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Dive into the paperback of this middle-grade novel about competitive swimming, changing friendships, and finding your place
Thirteen-year-old Annabelle struggles in school, no matter how hard she tries. But as soon as she dives into the pool, she’s unstoppable. She’s the fastest girl on the middle school swim team, and when she’s asked to join the high school team over the summer, everything changes. Suddenly, she’s got new friends, and a high school boy starts treating her like she’s somebody special—and Annabelle thinks she’ll finally stand out in a good way. She’ll do anything to fit in and help the team make it to the Labor Day Invitational, even if it means blowing off her old friends. But after a prank goes wrong, Annabelle is abandoned by the older boy and can’t swim. Who is she without the one thing she’s good at? Heartwarming and relatable, Up for Air is a story about where we find our self-worth.
About the Author
Laurie Morrison taught middle school for ten years before writing Every Shiny Thing, her middle-grade debut with co-author Cordelia Jensen. She is also the author of Up for Air, and Saint Ivy. She received her MFA in writing for children and young adults from Vermont College of Fine Arts. She lives in Philadelphia.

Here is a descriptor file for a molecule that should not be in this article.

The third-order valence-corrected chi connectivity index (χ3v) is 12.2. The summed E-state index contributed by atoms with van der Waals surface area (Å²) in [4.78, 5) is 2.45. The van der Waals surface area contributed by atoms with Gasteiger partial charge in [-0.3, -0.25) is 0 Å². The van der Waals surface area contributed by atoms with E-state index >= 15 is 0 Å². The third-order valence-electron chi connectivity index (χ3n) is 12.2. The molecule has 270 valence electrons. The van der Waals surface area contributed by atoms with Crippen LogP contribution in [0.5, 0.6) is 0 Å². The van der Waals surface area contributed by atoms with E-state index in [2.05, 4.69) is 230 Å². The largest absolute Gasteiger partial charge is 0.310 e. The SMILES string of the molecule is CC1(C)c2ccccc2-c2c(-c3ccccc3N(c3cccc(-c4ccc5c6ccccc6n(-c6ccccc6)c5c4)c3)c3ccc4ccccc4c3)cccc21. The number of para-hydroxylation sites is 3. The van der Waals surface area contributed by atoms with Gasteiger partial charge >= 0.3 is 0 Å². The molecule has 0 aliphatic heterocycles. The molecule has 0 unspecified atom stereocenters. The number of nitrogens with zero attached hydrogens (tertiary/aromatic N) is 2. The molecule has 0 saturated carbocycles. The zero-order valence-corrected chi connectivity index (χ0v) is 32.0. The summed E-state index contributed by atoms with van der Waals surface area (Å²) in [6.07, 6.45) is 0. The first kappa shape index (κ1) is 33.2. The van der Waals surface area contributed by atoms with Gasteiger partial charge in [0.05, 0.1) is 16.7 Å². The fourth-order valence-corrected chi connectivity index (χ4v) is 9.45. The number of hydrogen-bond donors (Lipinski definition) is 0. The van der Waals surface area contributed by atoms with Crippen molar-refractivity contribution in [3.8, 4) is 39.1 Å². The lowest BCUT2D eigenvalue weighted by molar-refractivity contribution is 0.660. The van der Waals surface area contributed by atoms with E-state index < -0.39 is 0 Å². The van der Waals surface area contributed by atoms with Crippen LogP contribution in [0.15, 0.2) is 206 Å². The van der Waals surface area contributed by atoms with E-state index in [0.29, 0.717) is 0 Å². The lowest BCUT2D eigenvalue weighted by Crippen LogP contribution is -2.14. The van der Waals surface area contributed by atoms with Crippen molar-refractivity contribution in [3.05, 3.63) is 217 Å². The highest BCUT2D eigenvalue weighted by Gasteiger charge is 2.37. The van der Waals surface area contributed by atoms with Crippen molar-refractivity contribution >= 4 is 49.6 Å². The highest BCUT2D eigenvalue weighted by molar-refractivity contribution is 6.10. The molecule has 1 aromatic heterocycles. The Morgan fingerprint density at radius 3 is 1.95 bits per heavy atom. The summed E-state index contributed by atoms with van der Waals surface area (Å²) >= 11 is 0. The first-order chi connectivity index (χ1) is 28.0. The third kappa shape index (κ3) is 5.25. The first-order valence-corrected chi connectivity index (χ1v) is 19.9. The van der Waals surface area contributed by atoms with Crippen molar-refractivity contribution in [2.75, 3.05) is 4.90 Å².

"An awesome swimmer with a frustrating learning disability struggles in the roiling waters of adolescence . . . Readers will root for [Annabelle] as she ricochets between ebullience and despair, empathy and hurt, confidence and doubt, pride and self-loathing—we've been there, too, or soon will be. Captures the turmoil of adolescence with wisdom and humor in near-pointillist detail."
— Kirkus Reviews
"Morrison, a former teacher, realistically captures the challenges of middle school—complicated family dynamics, volatile friendships, and first love—in this story about a girl struggling to find where she belongs."
— Publishers Weekly
"A sweet and entertaining novel that offers deeper themes to ponder."
— School Library Journal
"Laurie Morrison authentically captures the lovelorn daydreams as well as the awkwardness and anxiety of a middle school girl with one foot in her childhood friendships and the other venturing into the world of young adulthood . . . the feelings and struggles Annabelle experiences are universal and will strike a chord with middle school students."
— School Library Connection
"Readers will relate to Annabelle—if not with the specifics of her life, then with the feelings of an almost teen as she navigates growing up. The well-crafted characters extend to the adults in the story, who are multilayered and have lives beyond their relationship with their daughter. Best of all, Annabelle's realizations about her life are hard won and wholly believable."